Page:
Sitting in the room, I shift in my seat, trying to find the chair’s sweet spot. I fidget with the side knobs, identical to the configuration on my own desk’s chair. Why did I get here so early?, I ask myself. Co-workers walk past the door, grabbing momentary glances at me, sitting here alone. Increasingly anxious, I began to sweat through my compression-sports bra and baggy men’s dress shirt.
I look down at my phone. “3:02.” The meeting was at 3, right? How sure am I? And this is the room, I think. Panicked, thinking that maybe I was the one late to this meeting as it went on without me in an adjacent conference room, I punched in my credentials on my phone, pulling up my calendar’s “Day at a Glance” function.
Looks like this is the time & place, I thought with a sigh of relief.
At that moment, Steve and Darcy, two of my supervisors, walked into the room, sitting across from me at the glossed maple conference table.
Steve hands me a paper. “This is your performance review through the end of 2012. As you can see here at the top, you’ve gotten a score of ‘excels’, making you one of the top performing individuals at the associate level.”
For the next few minutes, I skim the review, getting clarification from the managers on individual items as we went along.
“We really think highly of you here, and hopefully as we start to see some expected shifts in positions over the next 6 months, we’ll be able to find you a place as a supervisor,” Darcy said, smiling.
“I’m really proud of the work you put in this year, man,” Steve said with a hint of congratulations in his voice.
The two of them seemed to gather their things, ready to move on to their next review.
“Actually!,” I interrupted. “There was one more thing I wanted to talk about if you have a minute or two.”
The two of them stopped, a bit of concern across their faces.
I hadn’t prepared what I was about to say, but it was necessary. “I’m transgender.” I paused, looking back and forth between my two supervisors, waiting for some sort of reaction.
The two looked at me with blank faces. They’d been told something completely unexpected by one of their team’s top performers.
“And by ‘transgender,’ I mean that basically, I’m really a girl. I’m in the process of transitioning from male to female. Over the next few months, I’ll begin presenting as the ‘real me’ at work.”
“Congratulations,” squeaked Steve, clearly unsure of what the right response to having one of your subordinates divulge their trans status to you was.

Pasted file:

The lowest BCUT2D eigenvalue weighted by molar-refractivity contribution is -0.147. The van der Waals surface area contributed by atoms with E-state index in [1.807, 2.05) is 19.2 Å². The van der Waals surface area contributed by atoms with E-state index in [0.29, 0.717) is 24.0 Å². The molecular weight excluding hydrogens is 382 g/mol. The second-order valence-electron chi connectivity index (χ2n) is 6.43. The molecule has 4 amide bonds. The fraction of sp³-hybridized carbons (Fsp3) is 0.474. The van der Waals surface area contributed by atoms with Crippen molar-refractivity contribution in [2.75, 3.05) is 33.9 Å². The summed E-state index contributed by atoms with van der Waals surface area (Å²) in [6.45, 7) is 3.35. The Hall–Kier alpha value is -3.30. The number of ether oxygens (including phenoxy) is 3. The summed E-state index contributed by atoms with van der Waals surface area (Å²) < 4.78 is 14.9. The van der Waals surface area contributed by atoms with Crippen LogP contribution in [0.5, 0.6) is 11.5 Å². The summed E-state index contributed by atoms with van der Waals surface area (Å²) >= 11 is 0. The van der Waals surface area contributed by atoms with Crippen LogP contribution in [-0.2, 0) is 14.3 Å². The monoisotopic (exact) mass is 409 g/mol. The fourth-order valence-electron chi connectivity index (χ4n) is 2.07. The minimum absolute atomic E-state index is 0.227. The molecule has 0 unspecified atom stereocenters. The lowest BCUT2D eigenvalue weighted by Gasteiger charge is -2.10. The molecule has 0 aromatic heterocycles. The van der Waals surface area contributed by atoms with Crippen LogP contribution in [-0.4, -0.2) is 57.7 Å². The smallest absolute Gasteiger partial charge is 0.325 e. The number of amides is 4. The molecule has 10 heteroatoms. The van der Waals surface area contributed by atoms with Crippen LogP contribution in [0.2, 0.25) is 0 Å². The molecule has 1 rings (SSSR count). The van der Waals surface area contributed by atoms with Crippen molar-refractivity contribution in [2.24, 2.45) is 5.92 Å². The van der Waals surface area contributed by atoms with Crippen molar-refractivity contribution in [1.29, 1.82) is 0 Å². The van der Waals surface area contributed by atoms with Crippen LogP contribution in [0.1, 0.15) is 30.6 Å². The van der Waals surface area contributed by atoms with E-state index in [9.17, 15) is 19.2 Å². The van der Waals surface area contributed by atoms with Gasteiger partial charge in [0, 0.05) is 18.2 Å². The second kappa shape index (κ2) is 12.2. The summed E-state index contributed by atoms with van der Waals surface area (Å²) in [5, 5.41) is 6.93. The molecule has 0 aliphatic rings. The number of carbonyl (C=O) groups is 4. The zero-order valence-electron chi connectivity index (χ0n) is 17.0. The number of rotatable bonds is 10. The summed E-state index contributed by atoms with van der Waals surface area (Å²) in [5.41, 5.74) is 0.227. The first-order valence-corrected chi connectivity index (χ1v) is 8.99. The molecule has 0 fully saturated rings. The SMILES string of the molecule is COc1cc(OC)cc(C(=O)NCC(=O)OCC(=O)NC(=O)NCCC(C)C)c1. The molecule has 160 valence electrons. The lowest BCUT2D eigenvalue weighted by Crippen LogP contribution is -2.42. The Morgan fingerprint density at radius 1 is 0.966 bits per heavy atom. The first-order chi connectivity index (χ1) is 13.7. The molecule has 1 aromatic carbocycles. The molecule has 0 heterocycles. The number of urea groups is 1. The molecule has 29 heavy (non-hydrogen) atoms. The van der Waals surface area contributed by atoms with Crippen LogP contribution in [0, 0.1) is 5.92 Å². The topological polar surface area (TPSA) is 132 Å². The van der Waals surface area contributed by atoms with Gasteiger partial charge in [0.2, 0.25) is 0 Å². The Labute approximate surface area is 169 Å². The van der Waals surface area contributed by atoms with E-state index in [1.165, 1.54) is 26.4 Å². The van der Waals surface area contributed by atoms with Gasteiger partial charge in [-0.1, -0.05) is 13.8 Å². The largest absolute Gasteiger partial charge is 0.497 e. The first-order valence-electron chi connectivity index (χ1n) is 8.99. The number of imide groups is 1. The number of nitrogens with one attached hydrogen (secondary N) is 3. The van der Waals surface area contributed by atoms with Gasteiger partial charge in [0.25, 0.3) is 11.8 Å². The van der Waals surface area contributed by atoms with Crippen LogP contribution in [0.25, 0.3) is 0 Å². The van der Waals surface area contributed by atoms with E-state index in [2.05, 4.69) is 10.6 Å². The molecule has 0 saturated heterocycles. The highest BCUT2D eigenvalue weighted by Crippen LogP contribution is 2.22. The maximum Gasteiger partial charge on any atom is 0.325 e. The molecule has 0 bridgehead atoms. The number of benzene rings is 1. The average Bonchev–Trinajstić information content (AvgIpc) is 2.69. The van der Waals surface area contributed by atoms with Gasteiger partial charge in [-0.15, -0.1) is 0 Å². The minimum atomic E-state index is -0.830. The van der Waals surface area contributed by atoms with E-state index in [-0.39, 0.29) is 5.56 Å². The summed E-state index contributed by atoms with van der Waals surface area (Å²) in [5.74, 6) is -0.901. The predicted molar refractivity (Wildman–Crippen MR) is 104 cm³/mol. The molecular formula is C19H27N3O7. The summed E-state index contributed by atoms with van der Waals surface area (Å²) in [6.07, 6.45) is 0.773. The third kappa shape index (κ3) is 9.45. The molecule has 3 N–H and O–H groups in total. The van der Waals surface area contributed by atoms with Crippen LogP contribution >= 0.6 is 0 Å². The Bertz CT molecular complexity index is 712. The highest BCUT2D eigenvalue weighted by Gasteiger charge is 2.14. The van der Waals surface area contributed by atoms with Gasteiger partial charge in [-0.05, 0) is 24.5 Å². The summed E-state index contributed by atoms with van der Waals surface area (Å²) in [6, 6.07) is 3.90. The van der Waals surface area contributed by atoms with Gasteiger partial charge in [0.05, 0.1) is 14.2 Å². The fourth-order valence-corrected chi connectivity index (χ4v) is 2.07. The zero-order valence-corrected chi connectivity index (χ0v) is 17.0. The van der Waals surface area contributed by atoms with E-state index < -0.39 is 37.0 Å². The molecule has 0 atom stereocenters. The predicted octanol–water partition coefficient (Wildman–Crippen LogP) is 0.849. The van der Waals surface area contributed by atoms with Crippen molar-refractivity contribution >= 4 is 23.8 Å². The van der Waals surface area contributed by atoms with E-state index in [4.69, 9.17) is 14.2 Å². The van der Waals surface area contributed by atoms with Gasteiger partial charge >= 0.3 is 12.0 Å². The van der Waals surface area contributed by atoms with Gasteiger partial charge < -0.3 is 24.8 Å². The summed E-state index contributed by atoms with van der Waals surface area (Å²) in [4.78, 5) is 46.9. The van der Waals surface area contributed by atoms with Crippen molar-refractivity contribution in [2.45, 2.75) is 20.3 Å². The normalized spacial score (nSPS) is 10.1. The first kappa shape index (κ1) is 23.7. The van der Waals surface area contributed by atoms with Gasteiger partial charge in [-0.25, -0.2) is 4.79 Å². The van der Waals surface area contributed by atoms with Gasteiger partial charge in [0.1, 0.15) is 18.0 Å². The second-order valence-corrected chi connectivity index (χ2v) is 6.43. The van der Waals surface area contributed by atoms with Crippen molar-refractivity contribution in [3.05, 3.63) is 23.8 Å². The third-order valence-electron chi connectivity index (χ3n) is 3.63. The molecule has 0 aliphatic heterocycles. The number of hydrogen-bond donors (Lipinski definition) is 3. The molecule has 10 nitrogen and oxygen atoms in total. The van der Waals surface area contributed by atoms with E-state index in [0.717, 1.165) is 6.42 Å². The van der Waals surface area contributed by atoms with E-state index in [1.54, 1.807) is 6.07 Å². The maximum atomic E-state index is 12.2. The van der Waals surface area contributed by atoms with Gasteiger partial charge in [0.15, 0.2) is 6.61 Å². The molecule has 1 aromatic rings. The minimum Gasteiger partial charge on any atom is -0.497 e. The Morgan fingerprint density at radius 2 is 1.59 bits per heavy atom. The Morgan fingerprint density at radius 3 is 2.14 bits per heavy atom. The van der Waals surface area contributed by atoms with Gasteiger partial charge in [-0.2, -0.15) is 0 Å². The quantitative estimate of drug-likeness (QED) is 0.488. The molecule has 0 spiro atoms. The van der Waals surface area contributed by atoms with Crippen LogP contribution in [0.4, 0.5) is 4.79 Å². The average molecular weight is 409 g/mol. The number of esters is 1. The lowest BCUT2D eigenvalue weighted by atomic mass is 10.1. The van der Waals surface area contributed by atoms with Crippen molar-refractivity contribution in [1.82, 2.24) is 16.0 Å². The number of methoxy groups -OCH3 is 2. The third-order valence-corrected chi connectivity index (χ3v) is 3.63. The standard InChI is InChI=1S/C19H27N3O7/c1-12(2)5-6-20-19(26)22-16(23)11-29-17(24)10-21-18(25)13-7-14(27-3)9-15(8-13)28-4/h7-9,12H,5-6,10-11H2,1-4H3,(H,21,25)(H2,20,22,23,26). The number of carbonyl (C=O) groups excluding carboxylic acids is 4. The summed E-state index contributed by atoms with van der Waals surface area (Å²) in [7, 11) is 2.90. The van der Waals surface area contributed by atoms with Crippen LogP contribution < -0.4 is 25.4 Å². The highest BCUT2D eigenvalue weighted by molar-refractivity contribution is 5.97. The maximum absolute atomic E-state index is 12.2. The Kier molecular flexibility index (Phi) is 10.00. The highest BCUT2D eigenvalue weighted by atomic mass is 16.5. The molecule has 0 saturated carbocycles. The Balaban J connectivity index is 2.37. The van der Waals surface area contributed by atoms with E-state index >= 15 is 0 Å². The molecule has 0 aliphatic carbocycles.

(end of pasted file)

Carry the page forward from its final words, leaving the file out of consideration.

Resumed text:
I confirmed with them that none of this would interfere with the trajectory of my career, and that I could still count on significant advancement within the next six months or so. “Of course! Nothing will change,” Darcy assured me.
The meeting closed. I had finally told someone at work about the real me. I couldn’t help but wonder what truth there would be to the reassurance that I was on track for a performance in the following 6 months. I suppose this was just one of those things that I just needed to trust them on.
6 months later
Stumbling out of my department VP’s office, I rushed to my desk. Pressing myself into one of the more hidden corners of my cubicle, I began to cry. My mascara ran down my cheeks, my heart raged.
Things had changed since I transitioned at work. Things got so much worse. It felt like a completely different place of employment than what I had once been a part of.
What little belief I had in the idea that I’d have an opportunity to advance in the company was dashed. Months of watching others around me climb the corporate ladder, I found myself back where I’d started, but worse: in the days to follow, I’d be given an official plan sanctioned by our Human Resources department.
Whatever hoops they have me jump through, which are to be determined by the same people who left me back as they promoted those around me, I fear these will be set so that I am unable to achieve them.
Once I fail, once this HR-approved plan of goals goes unreached, I’ll be let go.
These may be my final days hanging on to the dream of success within my field. The game was rigged, but it doesn’t matter. A loss is a loss, whether justified or not.